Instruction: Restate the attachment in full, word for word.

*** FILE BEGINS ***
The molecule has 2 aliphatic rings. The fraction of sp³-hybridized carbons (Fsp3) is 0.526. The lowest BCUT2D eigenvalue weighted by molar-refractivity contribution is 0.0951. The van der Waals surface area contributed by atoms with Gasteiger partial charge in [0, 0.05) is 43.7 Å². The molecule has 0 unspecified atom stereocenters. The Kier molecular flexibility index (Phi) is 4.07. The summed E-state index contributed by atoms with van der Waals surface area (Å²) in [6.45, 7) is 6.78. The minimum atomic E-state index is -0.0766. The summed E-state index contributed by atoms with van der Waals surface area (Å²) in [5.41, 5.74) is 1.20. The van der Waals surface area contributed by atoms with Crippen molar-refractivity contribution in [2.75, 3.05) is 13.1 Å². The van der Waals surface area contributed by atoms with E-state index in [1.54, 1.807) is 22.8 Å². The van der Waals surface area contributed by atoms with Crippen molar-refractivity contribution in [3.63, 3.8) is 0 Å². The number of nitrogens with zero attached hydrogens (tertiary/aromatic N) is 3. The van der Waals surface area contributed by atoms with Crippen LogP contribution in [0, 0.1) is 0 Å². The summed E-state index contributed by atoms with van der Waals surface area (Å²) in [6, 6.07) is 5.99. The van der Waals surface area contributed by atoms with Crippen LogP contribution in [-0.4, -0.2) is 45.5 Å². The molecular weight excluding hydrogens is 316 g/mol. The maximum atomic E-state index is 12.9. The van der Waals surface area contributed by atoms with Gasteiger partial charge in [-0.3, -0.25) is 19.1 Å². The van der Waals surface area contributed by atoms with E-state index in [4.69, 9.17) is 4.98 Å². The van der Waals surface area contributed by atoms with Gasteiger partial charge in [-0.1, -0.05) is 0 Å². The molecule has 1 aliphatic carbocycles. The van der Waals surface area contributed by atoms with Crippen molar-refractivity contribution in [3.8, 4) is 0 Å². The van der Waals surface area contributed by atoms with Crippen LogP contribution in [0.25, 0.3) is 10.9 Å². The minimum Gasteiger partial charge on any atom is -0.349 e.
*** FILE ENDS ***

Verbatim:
The molecule has 2 aliphatic rings. The fraction of sp³-hybridized carbons (Fsp3) is 0.526. The lowest BCUT2D eigenvalue weighted by molar-refractivity contribution is 0.0951. The van der Waals surface area contributed by atoms with Gasteiger partial charge in [0, 0.05) is 43.7 Å². The molecule has 0 unspecified atom stereocenters. The Kier molecular flexibility index (Phi) is 4.07. The summed E-state index contributed by atoms with van der Waals surface area (Å²) in [6.45, 7) is 6.78. The minimum atomic E-state index is -0.0766. The summed E-state index contributed by atoms with van der Waals surface area (Å²) in [5.41, 5.74) is 1.20. The van der Waals surface area contributed by atoms with Crippen molar-refractivity contribution in [2.75, 3.05) is 13.1 Å². The van der Waals surface area contributed by atoms with E-state index in [1.54, 1.807) is 22.8 Å². The van der Waals surface area contributed by atoms with Crippen molar-refractivity contribution in [3.63, 3.8) is 0 Å². The number of nitrogens with zero attached hydrogens (tertiary/aromatic N) is 3. The van der Waals surface area contributed by atoms with Crippen LogP contribution in [0, 0.1) is 0 Å². The summed E-state index contributed by atoms with van der Waals surface area (Å²) in [6, 6.07) is 5.99. The van der Waals surface area contributed by atoms with Crippen LogP contribution in [-0.4, -0.2) is 45.5 Å². The molecular weight excluding hydrogens is 316 g/mol. The maximum atomic E-state index is 12.9. The van der Waals surface area contributed by atoms with Gasteiger partial charge in [-0.3, -0.25) is 19.1 Å². The van der Waals surface area contributed by atoms with E-state index in [4.69, 9.17) is 4.98 Å². The van der Waals surface area contributed by atoms with Gasteiger partial charge in [-0.1, -0.05) is 0 Å². The molecule has 1 aliphatic carbocycles. The van der Waals surface area contributed by atoms with Crippen molar-refractivity contribution in [3.8, 4) is 0 Å². The van der Waals surface area contributed by atoms with Crippen LogP contribution in [0.25, 0.3) is 10.9 Å². The minimum Gasteiger partial charge on any atom is -0.349 e.